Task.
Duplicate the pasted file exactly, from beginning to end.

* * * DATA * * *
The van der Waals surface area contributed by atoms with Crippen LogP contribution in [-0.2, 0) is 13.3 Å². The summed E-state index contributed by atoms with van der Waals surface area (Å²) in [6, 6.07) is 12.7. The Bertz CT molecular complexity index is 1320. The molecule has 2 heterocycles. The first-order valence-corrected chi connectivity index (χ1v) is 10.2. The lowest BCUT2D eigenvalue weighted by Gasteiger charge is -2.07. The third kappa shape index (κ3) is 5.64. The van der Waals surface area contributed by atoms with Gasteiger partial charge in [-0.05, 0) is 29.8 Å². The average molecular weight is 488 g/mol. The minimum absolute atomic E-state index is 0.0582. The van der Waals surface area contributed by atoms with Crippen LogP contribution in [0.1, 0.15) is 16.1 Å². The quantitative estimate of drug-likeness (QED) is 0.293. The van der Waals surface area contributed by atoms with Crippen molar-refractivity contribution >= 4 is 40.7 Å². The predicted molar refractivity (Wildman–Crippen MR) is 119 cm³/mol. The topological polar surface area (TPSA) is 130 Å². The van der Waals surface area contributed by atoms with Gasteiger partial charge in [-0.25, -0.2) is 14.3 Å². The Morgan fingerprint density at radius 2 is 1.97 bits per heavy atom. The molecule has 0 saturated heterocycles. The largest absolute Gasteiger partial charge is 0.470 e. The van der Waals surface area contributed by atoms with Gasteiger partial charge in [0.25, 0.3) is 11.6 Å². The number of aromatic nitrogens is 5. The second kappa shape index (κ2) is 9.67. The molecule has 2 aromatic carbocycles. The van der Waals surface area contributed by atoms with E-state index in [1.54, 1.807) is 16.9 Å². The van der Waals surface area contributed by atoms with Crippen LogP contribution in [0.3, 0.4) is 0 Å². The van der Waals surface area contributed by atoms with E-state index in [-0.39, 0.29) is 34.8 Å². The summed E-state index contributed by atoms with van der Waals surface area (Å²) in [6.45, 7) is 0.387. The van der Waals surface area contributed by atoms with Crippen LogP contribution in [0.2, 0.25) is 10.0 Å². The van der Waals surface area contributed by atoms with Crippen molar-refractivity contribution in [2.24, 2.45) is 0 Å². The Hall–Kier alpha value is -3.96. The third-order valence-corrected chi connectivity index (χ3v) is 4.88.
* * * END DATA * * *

The van der Waals surface area contributed by atoms with Crippen LogP contribution in [-0.2, 0) is 13.3 Å². The summed E-state index contributed by atoms with van der Waals surface area (Å²) in [6, 6.07) is 12.7. The Bertz CT molecular complexity index is 1320. The molecule has 2 heterocycles. The first-order valence-corrected chi connectivity index (χ1v) is 10.2. The lowest BCUT2D eigenvalue weighted by Gasteiger charge is -2.07. The third kappa shape index (κ3) is 5.64. The van der Waals surface area contributed by atoms with Gasteiger partial charge in [-0.05, 0) is 29.8 Å². The average molecular weight is 488 g/mol. The minimum absolute atomic E-state index is 0.0582. The van der Waals surface area contributed by atoms with Crippen LogP contribution in [0.1, 0.15) is 16.1 Å². The quantitative estimate of drug-likeness (QED) is 0.293. The van der Waals surface area contributed by atoms with Crippen molar-refractivity contribution >= 4 is 40.7 Å². The predicted molar refractivity (Wildman–Crippen MR) is 119 cm³/mol. The topological polar surface area (TPSA) is 130 Å². The van der Waals surface area contributed by atoms with Gasteiger partial charge in [-0.25, -0.2) is 14.3 Å². The Morgan fingerprint density at radius 2 is 1.97 bits per heavy atom. The molecule has 0 saturated heterocycles. The largest absolute Gasteiger partial charge is 0.470 e. The van der Waals surface area contributed by atoms with Gasteiger partial charge in [0.25, 0.3) is 11.6 Å². The number of aromatic nitrogens is 5. The second kappa shape index (κ2) is 9.67. The molecule has 2 aromatic carbocycles. The van der Waals surface area contributed by atoms with E-state index in [1.54, 1.807) is 16.9 Å². The van der Waals surface area contributed by atoms with Crippen LogP contribution in [0.3, 0.4) is 0 Å². The van der Waals surface area contributed by atoms with E-state index in [-0.39, 0.29) is 34.8 Å². The summed E-state index contributed by atoms with van der Waals surface area (Å²) in [6.45, 7) is 0.387. The van der Waals surface area contributed by atoms with Crippen LogP contribution in [0.2, 0.25) is 10.0 Å². The van der Waals surface area contributed by atoms with Crippen molar-refractivity contribution in [2.24, 2.45) is 0 Å². The Hall–Kier alpha value is -3.96. The third-order valence-corrected chi connectivity index (χ3v) is 4.88.